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Singing His Praises: Darwin and His Theory in Song and Musical Production
Vassiliki Betty Smocovitis
Vol. 100, No. 3 (September 2009), pp. 590-614
Stable URL: http://www.jstor.org/stable/10.1086/644632
Page Count: 25
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ABSTRACT This essay offers a chronological survey of the range of songs and musical productions inspired by Darwin and his theory since they entered the public sphere some 150 years ago. It draws on an unusual set of historical materials, including illustrated sheet music, lyrics and librettos, wax cylinder recordings, vinyl records, and video recordings located in digital and sound archives and on the Internet. It also offers a characterization of the varied genres and a literary analysis of the forms as a way of understanding the diverse audiences engaging, and indeed “entertaining,” Darwin and the implications of his theory. It argues that the engagement with Darwin and his celebrated theory is far more creative than has been appreciated and recommends that historians of science further explore Darwin and his theory as embodied in a fuller range of cultural expressions. This will lead to an understanding of Darwin's “iconic” status that draws on a fuller range of human sensory experience and that also enables us to appreciate his—and his theory's—enduring power to engage the human imagination.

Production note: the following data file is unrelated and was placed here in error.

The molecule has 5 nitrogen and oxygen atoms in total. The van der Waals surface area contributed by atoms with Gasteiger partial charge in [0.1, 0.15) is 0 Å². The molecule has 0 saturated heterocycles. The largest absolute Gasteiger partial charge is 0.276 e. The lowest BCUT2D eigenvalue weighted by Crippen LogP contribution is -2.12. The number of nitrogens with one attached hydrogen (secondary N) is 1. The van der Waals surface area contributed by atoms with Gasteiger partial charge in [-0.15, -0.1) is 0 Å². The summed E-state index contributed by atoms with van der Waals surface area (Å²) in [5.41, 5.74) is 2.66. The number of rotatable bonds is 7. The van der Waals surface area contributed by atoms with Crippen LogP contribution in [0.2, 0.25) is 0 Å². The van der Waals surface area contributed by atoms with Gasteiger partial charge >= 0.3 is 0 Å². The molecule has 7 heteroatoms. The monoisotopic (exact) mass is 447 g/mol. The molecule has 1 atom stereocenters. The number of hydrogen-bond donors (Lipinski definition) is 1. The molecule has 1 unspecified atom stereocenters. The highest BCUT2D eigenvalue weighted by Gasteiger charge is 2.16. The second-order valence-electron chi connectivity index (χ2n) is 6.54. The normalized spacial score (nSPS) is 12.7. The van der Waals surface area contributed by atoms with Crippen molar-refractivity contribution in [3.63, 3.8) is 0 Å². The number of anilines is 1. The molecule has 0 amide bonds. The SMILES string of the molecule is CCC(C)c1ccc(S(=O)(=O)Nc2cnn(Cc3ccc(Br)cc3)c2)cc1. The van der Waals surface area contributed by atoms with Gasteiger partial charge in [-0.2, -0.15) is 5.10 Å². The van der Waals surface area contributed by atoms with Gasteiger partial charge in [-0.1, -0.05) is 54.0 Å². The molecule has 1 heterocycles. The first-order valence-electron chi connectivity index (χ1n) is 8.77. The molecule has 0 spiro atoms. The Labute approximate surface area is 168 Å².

© 2009 by The History of Science Society. All rights reserved.